function calls. As a consequence, it is impossible to use any public
 method in an invariant.

That's a very interesting observation. Could the solution be running the invariant only once, at the outermost public function call? Hm... It would have to be a runtime feature then, right? Every public function would have calls to the invariant but those calls would have to be elided at runtime. I think... Here is another interesting observation: It is acceptable and quite normal that the object is in limbo state during a public member function. As a consequence, any function that operates on the object must use the object in a write-only fashion during that time frame. This is true even for non-member functions that the object is passed to. So, in theory, even a logging function cannot use the object. Hm... I jokingly propose a new function parameter attribute: 'static out', meaning write-only. ('out' already has a conflicting meaning and 'static' is not overloaded enough yet. :p) Ali
Aug 25 2013
parent reply Timon Gehr <timon.gehr gmx.ch> writes:
On 08/26/2013 08:49 AM, deadalnix wrote:
 We simply need to add invariant check in the caller, not the callee, and
 not introduce them if the caller is itself subject to invariant
 insertion when called.

The issue with this is that the invariant is not part of the public interface.
Aug 26 2013
next sibling parent Dmitry Olshansky <dmitry.olsh gmail.com> writes:
26-Aug-2013 20:47, H. S. Teoh пишет:
 On Mon, Aug 26, 2013 at 06:16:25PM +0200, Timon Gehr wrote:
 On 08/26/2013 08:49 AM, deadalnix wrote:
 We simply need to add invariant check in the caller, not the callee,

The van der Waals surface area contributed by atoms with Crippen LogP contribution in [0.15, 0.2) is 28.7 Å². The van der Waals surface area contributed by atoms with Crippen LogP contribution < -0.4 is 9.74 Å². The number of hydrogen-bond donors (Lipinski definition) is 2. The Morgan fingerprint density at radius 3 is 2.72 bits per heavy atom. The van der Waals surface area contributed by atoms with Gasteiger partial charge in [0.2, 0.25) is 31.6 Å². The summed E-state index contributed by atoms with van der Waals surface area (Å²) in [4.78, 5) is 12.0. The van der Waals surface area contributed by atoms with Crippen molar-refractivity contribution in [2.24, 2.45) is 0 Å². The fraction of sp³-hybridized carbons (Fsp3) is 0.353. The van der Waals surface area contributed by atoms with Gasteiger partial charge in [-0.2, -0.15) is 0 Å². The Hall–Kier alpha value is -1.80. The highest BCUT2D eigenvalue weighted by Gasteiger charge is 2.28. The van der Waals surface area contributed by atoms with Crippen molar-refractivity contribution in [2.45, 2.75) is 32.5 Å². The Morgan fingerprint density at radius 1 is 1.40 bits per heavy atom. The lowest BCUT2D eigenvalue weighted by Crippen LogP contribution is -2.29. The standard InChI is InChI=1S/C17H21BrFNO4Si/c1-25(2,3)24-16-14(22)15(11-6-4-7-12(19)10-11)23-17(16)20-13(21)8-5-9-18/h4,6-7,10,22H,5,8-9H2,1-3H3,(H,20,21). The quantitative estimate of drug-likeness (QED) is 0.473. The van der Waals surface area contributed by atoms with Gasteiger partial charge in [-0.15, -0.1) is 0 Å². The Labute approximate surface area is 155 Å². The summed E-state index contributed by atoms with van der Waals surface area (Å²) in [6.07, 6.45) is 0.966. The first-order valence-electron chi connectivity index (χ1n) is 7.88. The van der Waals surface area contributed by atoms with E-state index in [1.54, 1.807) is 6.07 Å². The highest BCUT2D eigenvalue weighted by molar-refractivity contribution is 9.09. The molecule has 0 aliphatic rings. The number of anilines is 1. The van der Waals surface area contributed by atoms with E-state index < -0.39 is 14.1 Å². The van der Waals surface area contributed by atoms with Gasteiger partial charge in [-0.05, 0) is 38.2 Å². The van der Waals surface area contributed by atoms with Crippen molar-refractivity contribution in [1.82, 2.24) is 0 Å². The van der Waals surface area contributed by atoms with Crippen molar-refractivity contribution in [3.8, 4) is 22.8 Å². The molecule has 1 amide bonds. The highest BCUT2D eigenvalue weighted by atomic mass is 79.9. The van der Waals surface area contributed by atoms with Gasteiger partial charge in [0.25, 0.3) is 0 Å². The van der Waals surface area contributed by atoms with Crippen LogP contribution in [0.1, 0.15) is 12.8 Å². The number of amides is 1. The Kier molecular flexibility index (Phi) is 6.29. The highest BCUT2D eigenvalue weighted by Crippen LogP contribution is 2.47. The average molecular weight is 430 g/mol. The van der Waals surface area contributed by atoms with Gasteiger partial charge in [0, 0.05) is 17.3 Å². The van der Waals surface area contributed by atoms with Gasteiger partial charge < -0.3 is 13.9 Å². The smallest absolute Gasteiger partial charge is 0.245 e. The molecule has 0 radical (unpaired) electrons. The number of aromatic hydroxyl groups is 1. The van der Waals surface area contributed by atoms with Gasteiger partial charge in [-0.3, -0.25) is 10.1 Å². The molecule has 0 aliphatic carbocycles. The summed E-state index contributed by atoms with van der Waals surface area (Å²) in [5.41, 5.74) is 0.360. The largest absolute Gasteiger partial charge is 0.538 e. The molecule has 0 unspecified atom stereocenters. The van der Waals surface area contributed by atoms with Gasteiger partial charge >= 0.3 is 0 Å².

and not introduce them if the caller is itself subject to invariant
 insertion when called.

The issue with this is that the invariant is not part of the public interface.

The fact that contracts are not part of the public interface greatly limits the usefulness of DbC in D. If they *were* part of the public interface, there'd be more options to improve it. But this isn't the first time this is brought up, and it still seems no solution is in sight. :-(

s/solution/implementation/
 T

-- Dmitry Olshansky
Aug 26 2013
prev sibling next sibling parent Timon Gehr <timon.gehr gmx.ch> writes:
On 08/26/2013 06:47 PM, H. S. Teoh wrote:
 On Mon, Aug 26, 2013 at 06:16:25PM +0200, Timon Gehr wrote:
 On 08/26/2013 08:49 AM, deadalnix wrote:
 We simply need to add invariant check in the caller, not the callee,
 and not introduce them if the caller is itself subject to invariant
 insertion when called.

The issue with this is that the invariant is not part of the public interface.

The fact that contracts are not part of the public interface greatly limits the usefulness of DbC in D. If they *were* part of the public interface, there'd be more options to improve it. But this isn't the first time this is brought up, and it still seems no solution is in sight. :-( T

(This was not a statement about Ds implementation. The invariant is by design a place to state facts about implementation details.)
Aug 26 2013
prev sibling parent Andrei Alexandrescu <SeeWebsiteForEmail erdani.org> writes:
On 8/26/13 9:47 AM, H. S. Teoh wrote:
 On Mon, Aug 26, 2013 at 06:16:25PM +0200, Timon Gehr wrote:
 On 08/26/2013 08:49 AM, deadalnix wrote:
 We simply need to add invariant check in the caller, not the callee,
 and not introduce them if the caller is itself subject to invariant
 insertion when called.

The issue with this is that the invariant is not part of the public interface.

The fact that contracts are not part of the public interface greatly limits the usefulness of DbC in D. If they *were* part of the public interface, there'd be more options to improve it.